A couple things worth noting here.
First, there was no buyer found for American West Bank. That’s the second bank to fail in Utah for which no buyer emerged. (Update: My Bad. This bank was acquired by another institution. In too much of a hurry this evening).
Silverton Bank is big. It operates as a bankers bank, in other words it provides back office support, clearing services, credit card processing and other services to smaller community banks in the Southeast. It also originated loans and sold them off participations to those same banks. Many of these banks are also investors in Silverton.
From the WSJ:
The Federal Deposit Insurance Corp. estimated the Atlanta bank’s failure would cost its deposit insurance fund $1.3 billion. Silverton’s condition was so poor that the FDIC couldn’t find a buyer.
With $4.1 billion in assets, Silverton is the fifth-largest bank to fail since the financial crisis intensified in 2008. The bank provides services to one of every five banks in the country, and its customers, depositors and investors are all banks. It didn’t take deposits from the general public or make loans to consumers.
The FDIC said loan losses caused Silverton’s failure, as charge-offs for bad loans went from $4 million in 2007 to $69 million in 2008.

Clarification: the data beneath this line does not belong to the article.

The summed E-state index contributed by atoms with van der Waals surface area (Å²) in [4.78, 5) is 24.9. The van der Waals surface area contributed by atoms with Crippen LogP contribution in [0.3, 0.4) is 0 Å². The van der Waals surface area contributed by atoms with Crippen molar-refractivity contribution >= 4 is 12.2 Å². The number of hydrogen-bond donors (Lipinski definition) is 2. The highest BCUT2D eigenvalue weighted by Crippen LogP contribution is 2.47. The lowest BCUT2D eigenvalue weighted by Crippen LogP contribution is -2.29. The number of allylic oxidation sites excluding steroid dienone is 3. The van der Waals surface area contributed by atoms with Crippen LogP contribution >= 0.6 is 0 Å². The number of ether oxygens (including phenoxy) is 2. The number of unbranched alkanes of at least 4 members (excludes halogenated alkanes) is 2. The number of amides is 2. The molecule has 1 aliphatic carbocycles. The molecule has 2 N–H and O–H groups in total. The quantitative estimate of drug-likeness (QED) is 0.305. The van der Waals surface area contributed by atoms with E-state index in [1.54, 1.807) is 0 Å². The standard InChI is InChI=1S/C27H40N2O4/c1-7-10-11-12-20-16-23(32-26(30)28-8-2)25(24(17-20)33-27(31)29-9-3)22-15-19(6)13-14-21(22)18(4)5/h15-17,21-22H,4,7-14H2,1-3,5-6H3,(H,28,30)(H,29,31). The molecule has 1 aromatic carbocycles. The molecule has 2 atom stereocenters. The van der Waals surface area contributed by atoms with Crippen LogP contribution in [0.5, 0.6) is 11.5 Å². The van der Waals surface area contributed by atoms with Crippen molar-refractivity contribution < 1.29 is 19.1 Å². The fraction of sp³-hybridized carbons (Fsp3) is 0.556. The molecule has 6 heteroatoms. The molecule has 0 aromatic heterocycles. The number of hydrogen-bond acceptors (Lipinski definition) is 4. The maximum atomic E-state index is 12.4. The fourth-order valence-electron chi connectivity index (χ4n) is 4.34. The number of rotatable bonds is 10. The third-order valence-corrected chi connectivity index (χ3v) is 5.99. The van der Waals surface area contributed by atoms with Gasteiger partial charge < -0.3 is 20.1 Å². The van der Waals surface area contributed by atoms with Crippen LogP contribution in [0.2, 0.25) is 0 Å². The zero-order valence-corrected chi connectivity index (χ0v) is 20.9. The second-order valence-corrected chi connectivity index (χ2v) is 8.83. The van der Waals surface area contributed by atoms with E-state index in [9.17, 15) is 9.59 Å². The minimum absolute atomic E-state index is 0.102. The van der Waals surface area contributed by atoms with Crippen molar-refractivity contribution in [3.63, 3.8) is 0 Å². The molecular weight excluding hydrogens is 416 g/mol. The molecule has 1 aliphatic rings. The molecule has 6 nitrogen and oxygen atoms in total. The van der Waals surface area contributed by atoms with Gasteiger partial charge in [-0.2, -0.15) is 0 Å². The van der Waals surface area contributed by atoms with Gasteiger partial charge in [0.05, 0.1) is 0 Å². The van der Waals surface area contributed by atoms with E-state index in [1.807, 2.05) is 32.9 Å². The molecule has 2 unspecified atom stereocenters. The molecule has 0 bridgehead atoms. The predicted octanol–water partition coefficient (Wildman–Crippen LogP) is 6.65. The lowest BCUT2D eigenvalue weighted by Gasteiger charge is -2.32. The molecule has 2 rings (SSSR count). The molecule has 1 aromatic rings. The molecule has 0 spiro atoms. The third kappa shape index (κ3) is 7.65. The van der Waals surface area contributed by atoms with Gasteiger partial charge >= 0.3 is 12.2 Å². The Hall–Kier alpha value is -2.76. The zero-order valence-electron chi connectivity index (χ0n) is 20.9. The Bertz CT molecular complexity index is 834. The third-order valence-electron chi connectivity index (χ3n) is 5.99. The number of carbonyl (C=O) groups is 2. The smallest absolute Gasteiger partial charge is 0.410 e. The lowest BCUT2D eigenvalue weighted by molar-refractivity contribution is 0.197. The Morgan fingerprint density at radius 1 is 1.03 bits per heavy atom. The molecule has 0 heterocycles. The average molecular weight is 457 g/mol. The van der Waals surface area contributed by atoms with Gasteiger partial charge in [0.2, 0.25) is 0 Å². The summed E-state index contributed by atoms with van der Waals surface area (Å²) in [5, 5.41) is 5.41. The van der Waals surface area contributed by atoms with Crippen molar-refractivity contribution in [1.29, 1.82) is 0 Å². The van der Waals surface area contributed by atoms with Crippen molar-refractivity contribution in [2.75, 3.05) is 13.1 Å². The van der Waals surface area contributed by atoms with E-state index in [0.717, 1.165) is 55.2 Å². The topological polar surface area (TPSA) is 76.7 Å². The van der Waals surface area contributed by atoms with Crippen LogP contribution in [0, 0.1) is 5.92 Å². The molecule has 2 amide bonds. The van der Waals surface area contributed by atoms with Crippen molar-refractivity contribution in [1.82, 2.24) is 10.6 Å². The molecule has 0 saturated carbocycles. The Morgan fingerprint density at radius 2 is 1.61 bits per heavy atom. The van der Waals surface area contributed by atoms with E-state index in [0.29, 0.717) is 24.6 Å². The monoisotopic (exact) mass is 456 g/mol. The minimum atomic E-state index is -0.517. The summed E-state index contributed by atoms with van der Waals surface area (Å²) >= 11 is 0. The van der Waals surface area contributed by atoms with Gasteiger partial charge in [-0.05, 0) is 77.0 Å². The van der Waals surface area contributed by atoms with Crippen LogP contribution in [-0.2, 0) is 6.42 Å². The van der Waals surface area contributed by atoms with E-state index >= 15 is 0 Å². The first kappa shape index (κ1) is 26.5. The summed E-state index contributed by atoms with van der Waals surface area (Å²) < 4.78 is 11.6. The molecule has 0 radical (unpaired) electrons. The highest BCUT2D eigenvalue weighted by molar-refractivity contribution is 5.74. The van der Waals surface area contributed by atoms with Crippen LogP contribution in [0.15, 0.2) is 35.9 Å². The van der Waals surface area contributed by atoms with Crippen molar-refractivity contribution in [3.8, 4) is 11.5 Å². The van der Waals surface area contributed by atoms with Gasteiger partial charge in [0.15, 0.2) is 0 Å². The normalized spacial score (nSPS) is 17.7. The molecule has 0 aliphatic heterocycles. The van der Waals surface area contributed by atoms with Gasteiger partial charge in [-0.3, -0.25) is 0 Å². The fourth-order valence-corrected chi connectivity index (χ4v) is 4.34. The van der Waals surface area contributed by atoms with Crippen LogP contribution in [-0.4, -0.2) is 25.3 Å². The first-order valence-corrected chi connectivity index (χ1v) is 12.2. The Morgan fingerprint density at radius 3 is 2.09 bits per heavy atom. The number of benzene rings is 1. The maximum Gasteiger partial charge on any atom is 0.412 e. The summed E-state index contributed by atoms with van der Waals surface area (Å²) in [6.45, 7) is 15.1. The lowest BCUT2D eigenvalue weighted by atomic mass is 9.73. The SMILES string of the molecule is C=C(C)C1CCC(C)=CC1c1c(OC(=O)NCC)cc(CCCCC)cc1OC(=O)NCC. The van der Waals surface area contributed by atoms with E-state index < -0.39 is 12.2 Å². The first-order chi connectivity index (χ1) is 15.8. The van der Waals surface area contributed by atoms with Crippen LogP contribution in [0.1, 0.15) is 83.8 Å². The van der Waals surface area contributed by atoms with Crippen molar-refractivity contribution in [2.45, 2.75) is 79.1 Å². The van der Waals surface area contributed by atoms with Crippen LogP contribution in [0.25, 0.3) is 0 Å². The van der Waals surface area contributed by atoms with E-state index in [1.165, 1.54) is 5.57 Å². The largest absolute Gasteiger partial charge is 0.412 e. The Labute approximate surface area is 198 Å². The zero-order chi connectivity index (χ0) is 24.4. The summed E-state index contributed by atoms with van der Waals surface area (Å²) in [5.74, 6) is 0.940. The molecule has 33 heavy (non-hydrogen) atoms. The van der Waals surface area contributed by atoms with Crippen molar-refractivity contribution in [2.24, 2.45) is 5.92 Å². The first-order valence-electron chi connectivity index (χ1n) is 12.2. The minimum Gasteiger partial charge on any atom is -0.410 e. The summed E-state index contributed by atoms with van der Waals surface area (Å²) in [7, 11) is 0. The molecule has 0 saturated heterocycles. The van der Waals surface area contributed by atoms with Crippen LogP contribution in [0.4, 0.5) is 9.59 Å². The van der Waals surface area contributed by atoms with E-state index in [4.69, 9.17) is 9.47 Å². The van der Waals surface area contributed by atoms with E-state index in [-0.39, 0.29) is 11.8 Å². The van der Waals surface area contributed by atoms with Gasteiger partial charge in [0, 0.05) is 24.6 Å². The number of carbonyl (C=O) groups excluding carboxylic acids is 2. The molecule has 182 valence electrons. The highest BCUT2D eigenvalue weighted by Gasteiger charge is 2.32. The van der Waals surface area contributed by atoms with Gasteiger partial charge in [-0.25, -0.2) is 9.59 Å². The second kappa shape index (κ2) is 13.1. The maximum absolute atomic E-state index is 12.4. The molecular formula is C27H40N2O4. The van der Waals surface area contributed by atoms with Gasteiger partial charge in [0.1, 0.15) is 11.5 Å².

Walt Moeling, Silverton’s counsel and an attorney with Bryan Cave LLP in Atlanta, said problems tie back to Silverton’s exposure to the Southeast and Georgia, not its recent expansion across the country into many business lines: “If their core business had stayed strong they wouldn’t have failed.”
Some Georgia bankers argued to FDIC officials that the bank was “too big to fail” because its collapse could take down at least eight to 12 others.
Federal regulators were “not sympathetic” to the argument that a Silverton failure had to be averted, Mr. Moeling said. “The argument tends to be that ‘You guys got yourself into this mess, don’t look for us to come fix it. Don’t look for us to bail you out, because you are not Citigroup.’”
Banks that invested in Silverton will likely incur a loss, FDIC officials said. But regulators played down the possibility that the failure would cause major problems for shareholder banks. The typical bank’s Silverton exposure is “very small” when compared with its overall investment portfolio, said Pam Farwig, associate director of the FDIC’s division of resolutions and receivership.
Banks also stand to lose money on loan participations arranged by Silverton that allowed smaller banks to team up on large multimillion-dollar hotel and real-estate deals, many backed by poor-performing residential real estate. The FDIC will attempt to sell those packages for cents on the dollar, Mr. Moeling said. Also, banks with holding company loans from Silverton may have to scramble to replenish these funds, said Christopher Marinac of FIG Partners in Atlanta.
Federal regulators worried about how to handle the bank’s collapse because Silverton is so interconnected in the Southeast. Chartered in 1984, Silverton used to be known as the Bankers Bank until last year.
Silverton may be the canary in the coal mine. It’s loan portfolio is going to be mirrored at a number of banks so it’s reasonable to assume that there will be follow-on failures. It appears as if its problems may be closely tied to poor performing commercial real estate. This is the asset class that’s going to cause the next wave of failures and it will most likely be a tsunami.